Every couple of years, writer Barry Lopez assigns himself a trip that he knows "will knock me over backwards." And it's not the sort of travel you might expect from the naturalist author of such classics as Of Wolves and Men (1978) and Arctic Dreams (1986).
For instance, two years ago, Lopez visited not the tundra or a temperate rainforest, but Beirut, Tajikistan, Afghanistan and Northern Sumatra -- the latter among the places pounded by the 2005 tsunami.
Such travel is, on one hand, consonant with Lopez's lifelong fascination with humanity's sense of place -- the ways culture connects to geography and wildlife -- and with the broad curiosity of a man who's written eight works of fiction. But in the face of global environmental crisis, it's also a way for Lopez to check himself. A privileged Westerner can be enlightened about nature, but he can also suffer a certain kind of blindness. And walking the streets of Kabul, where teen-agers carry automatic weapons just to survive, is one way to reframe one's worldview.
"I put myself deliberately in circumstances that make it very difficult to be cavalier about human suffering," says Lopez, 65, by phone from his home in Western Oregon. "I go so whatever I have to say about anything is informed by something that I just can't get out of the newspaper."
Don't misunderstand: Lopez, who visits the Drue Heinz Lecture Series on Mon., Feb. 8, is deeply urgent about threats like climate change. "We're looking at a situation in which the number of people has increased so vastly, and the technologies have produced such an impact in terms of atmospheric chemistry, that we can't go down this path any more," he says. "We're at a crossroads now that we have to recognize that we're either going to change the direction of Western Civilization, or we're going to be living a very different kind of life the next 20 to 30 years."
But to Lopez, the dangers of imminent ecological collapse oblige him ethically in a particular way. "I am not a public intellectual," he says. "I am not a social organizer, I am not an environmentalist. I am a writer."
He seeks, in other words, to communicate to the average person the importance of the land. (Click here to hear Lopez explain what he means when he wrote, "in reclaiming wild lands, we reclaim our dignity.") Others increasingly see him that way, too: Last year, no less a checkout-line staple than Oprah Winfrey's O magazine asked Lopez to write the introduction to its green-themed April 2009 issue.
If Lopez's call there for "inventing together another way of life, one less harmful, less cruel than the one we have now" sounded epic, he noted his own writerly role with humility. "Without other men and women, hard at work devising a safer future for every life on Earth, my task is like the song of a man living alone in a box: beautiful, perhaps, but of no great help to humanity."
In his writing, Lopez explores why a strong connection to nature is necessary for our cultural health as well as for the restoration of a badly damaged planet. His provocative 1992 essay The Rediscovery of America, for instance, argues that Americans have failed to value the land they live on because they've never seen it, truly, as "home," only as a bundle of resources to exploit.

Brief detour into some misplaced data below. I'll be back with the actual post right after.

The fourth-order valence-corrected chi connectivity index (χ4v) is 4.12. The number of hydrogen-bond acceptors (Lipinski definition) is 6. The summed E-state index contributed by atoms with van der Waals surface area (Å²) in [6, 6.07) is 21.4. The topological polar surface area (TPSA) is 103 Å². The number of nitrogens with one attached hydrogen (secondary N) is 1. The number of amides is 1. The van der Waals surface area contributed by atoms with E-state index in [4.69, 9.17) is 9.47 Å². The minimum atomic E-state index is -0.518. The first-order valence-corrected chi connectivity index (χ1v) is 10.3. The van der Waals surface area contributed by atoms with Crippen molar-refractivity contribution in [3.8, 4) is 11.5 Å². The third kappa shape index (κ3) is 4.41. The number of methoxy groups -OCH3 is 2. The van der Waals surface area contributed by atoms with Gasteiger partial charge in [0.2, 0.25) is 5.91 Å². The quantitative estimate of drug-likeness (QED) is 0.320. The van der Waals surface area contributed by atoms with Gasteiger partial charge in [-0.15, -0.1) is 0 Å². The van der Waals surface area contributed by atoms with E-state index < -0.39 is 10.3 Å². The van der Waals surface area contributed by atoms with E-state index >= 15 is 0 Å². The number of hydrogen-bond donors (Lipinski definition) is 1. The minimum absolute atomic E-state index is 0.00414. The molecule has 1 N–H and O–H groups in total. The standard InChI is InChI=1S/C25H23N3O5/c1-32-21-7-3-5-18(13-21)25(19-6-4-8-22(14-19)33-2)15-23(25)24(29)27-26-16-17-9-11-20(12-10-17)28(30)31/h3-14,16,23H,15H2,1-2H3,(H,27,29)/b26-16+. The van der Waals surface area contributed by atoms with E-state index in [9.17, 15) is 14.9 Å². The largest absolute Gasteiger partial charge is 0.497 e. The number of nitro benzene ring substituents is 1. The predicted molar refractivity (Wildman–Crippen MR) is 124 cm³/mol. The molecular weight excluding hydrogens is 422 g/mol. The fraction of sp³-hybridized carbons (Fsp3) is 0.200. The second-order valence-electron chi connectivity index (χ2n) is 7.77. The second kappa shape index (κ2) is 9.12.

But harangues are not his style.
"If you or I read an article in a magazine that implies that you don't know, and the writer knows, and you need to come around to the writer's point of view, you tend to turn the page," he says. "If the writer can say to you, 'Look, I'm in this too,' you're much more at ease in the article than you would be if the guy says, 'I've talked to the right people, and here's what you need to know.'
"I have no interest in being the reader's authority," he continues. "My entire interest is in being the reader's companion."
To change environmental attitudes, "we have got to find ways to frame these issues so that people for whom it's not a No. 1 priority can basically sign off on it," Lopez says. "You can't ask everybody to drop what they're doing to take care of x, y and z. They have to change diapers. They have to set a table and put food on it. They have to drive a bus every day. ... You've got to have some kind of perspective, and you've got to have compassion for people whose frame of reference is different from yours."
But to salve the earth and salvage civilization, what stories should we tell each other? Lopez believes one story we need is not new so much as simply forgotten. In contrast to the modern compulsion for constant change, he cites the longevity of Stone Age cultures -- 50,000 years of Aboriginal culture, for example, and the millennia over which the style of Europe's cave paintings remained constant. "What is it we had as human communities that really seemed to work?"
The story of healing, Lopez says, is no single story. "I'm not, nor is any writer I know, the person who's going to write the story," Lopez says. "We're traveling in the dark, and everybody has a flashlight, and what we need to do is ask everybody to agree on a direction in which to point the flashlight. And with that level of illumination, we'll have a much better understanding of what we're being called on to do."
Barry Lopez speaks at the Drue Heinz Lecture Series. 7:30 p.m. Mon., Feb. 8. Carnegie Music Hall, 4400 Forbes Ave., Oakland. $10-25. 412-622-8866